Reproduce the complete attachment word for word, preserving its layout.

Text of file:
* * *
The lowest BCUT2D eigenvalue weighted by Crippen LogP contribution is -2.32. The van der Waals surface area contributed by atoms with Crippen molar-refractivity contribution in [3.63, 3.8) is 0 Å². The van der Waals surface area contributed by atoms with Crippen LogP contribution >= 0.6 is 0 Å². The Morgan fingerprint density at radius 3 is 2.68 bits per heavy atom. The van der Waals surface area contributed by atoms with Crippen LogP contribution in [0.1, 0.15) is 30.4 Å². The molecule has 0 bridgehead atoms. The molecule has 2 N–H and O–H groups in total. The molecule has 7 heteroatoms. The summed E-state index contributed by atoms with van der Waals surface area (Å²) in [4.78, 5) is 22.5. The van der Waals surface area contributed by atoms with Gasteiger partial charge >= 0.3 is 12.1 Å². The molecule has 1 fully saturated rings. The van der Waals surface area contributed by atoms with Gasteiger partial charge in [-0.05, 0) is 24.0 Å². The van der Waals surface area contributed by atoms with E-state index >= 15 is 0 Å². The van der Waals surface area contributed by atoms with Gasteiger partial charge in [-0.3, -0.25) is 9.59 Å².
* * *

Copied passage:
The lowest BCUT2D eigenvalue weighted by Crippen LogP contribution is -2.32. The van der Waals surface area contributed by atoms with Crippen molar-refractivity contribution in [3.63, 3.8) is 0 Å². The van der Waals surface area contributed by atoms with Crippen LogP contribution >= 0.6 is 0 Å². The Morgan fingerprint density at radius 3 is 2.68 bits per heavy atom. The van der Waals surface area contributed by atoms with Crippen LogP contribution in [0.1, 0.15) is 30.4 Å². The molecule has 0 bridgehead atoms. The molecule has 2 N–H and O–H groups in total. The molecule has 7 heteroatoms. The summed E-state index contributed by atoms with van der Waals surface area (Å²) in [4.78, 5) is 22.5. The van der Waals surface area contributed by atoms with Gasteiger partial charge >= 0.3 is 12.1 Å². The molecule has 1 fully saturated rings. The van der Waals surface area contributed by atoms with Gasteiger partial charge in [-0.05, 0) is 24.0 Å². The van der Waals surface area contributed by atoms with E-state index >= 15 is 0 Å². The van der Waals surface area contributed by atoms with Gasteiger partial charge in [-0.3, -0.25) is 9.59 Å².